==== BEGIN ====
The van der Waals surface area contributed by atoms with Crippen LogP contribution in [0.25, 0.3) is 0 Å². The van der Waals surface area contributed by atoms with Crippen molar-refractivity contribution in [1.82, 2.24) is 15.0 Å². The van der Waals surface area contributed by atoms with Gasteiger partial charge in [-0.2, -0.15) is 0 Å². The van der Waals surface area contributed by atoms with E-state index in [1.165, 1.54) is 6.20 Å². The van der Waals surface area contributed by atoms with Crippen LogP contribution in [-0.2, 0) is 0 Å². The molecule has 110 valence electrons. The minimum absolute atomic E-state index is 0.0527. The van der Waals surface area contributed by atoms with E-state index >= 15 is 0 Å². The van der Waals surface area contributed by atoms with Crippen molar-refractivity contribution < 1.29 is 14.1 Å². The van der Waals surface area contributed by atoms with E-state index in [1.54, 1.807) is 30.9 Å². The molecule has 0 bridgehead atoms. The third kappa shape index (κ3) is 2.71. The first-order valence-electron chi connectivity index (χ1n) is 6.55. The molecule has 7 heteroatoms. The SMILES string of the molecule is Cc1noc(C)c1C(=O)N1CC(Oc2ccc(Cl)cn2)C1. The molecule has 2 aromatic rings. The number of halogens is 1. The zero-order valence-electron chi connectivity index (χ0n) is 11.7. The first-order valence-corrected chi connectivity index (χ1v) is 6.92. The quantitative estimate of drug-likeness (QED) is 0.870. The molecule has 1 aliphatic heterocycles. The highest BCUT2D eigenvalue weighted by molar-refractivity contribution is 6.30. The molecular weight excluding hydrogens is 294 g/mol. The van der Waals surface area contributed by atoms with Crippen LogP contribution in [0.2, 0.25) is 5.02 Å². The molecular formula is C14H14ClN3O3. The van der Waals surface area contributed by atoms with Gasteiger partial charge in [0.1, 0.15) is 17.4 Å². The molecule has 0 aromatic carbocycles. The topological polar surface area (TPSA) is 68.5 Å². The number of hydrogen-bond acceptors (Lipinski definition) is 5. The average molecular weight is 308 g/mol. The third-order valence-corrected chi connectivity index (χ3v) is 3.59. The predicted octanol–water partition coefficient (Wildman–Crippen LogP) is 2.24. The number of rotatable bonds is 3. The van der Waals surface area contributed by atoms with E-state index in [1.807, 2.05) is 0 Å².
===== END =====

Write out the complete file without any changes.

The van der Waals surface area contributed by atoms with Crippen LogP contribution in [0.25, 0.3) is 0 Å². The van der Waals surface area contributed by atoms with Crippen molar-refractivity contribution in [1.82, 2.24) is 15.0 Å². The van der Waals surface area contributed by atoms with Gasteiger partial charge in [-0.2, -0.15) is 0 Å². The van der Waals surface area contributed by atoms with E-state index in [1.165, 1.54) is 6.20 Å². The van der Waals surface area contributed by atoms with Crippen LogP contribution in [-0.2, 0) is 0 Å². The molecule has 110 valence electrons. The minimum absolute atomic E-state index is 0.0527. The van der Waals surface area contributed by atoms with E-state index >= 15 is 0 Å². The van der Waals surface area contributed by atoms with Crippen molar-refractivity contribution < 1.29 is 14.1 Å². The van der Waals surface area contributed by atoms with E-state index in [1.54, 1.807) is 30.9 Å². The molecule has 0 bridgehead atoms. The third kappa shape index (κ3) is 2.71. The first-order valence-electron chi connectivity index (χ1n) is 6.55. The molecule has 7 heteroatoms. The SMILES string of the molecule is Cc1noc(C)c1C(=O)N1CC(Oc2ccc(Cl)cn2)C1. The molecule has 2 aromatic rings. The number of halogens is 1. The zero-order valence-electron chi connectivity index (χ0n) is 11.7. The first-order valence-corrected chi connectivity index (χ1v) is 6.92. The quantitative estimate of drug-likeness (QED) is 0.870. The molecule has 1 aliphatic heterocycles. The highest BCUT2D eigenvalue weighted by molar-refractivity contribution is 6.30. The molecular weight excluding hydrogens is 294 g/mol. The van der Waals surface area contributed by atoms with Crippen LogP contribution in [0.2, 0.25) is 5.02 Å². The molecular formula is C14H14ClN3O3. The van der Waals surface area contributed by atoms with Gasteiger partial charge in [0.1, 0.15) is 17.4 Å². The molecule has 0 aromatic carbocycles. The topological polar surface area (TPSA) is 68.5 Å². The number of hydrogen-bond acceptors (Lipinski definition) is 5. The average molecular weight is 308 g/mol. The third-order valence-corrected chi connectivity index (χ3v) is 3.59. The predicted octanol–water partition coefficient (Wildman–Crippen LogP) is 2.24. The number of rotatable bonds is 3. The van der Waals surface area contributed by atoms with E-state index in [1.807, 2.05) is 0 Å².